The issue is an explosive one both in Japan and South Korea, The New York Times reported. Many Japanese conservatives, including Prime Minister Shinzo Abe, deny that Korean and Dutch women were forced to be "comfort women" for the Imperial Army while South Korea is still seeking financial compensation for the victimized women.
Chief Cabinet Secretary Yoshihide Suga said it would be "desirable for experts and historians to study" the 1993 apology. He said Abe will uphold a broader 1995 apology on the 50th anniversary of Japan's surrender to victims of the war.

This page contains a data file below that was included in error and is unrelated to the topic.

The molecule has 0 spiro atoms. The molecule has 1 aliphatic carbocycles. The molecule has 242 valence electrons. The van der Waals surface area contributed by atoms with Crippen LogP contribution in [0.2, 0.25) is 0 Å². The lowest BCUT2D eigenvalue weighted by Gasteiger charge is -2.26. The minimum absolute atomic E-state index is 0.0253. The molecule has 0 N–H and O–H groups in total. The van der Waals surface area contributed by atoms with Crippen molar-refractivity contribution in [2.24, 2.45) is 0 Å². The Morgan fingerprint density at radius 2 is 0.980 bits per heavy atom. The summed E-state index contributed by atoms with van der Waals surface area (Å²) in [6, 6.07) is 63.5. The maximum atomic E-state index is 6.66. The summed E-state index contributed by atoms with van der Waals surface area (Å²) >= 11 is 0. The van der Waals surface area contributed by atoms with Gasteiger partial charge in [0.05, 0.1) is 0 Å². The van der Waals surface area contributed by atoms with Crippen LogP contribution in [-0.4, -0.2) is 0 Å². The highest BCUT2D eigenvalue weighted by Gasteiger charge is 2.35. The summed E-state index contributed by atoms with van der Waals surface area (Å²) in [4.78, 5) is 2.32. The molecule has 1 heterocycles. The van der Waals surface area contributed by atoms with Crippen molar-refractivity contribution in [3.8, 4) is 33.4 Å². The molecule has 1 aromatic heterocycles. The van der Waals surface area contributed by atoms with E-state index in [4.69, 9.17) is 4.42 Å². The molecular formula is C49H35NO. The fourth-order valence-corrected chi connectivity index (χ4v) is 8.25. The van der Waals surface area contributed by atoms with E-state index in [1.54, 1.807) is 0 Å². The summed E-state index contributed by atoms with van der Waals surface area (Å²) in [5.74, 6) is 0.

Abe avoided talking about the 1993 apology during parliamentary elections that brought his Liberal Democrats back to power. Most Japanese voters appear to be more concerned about maintaining a good relationship with South Korea.
Outgoing South Korean President Lee Myung-bak visited a group of islands both countries claim last year in a gesture aimed at Japan's refusal to pay compensation. His successor, Park Geun-hye, attended U.S. congressional hearings on the comfort women in 2007.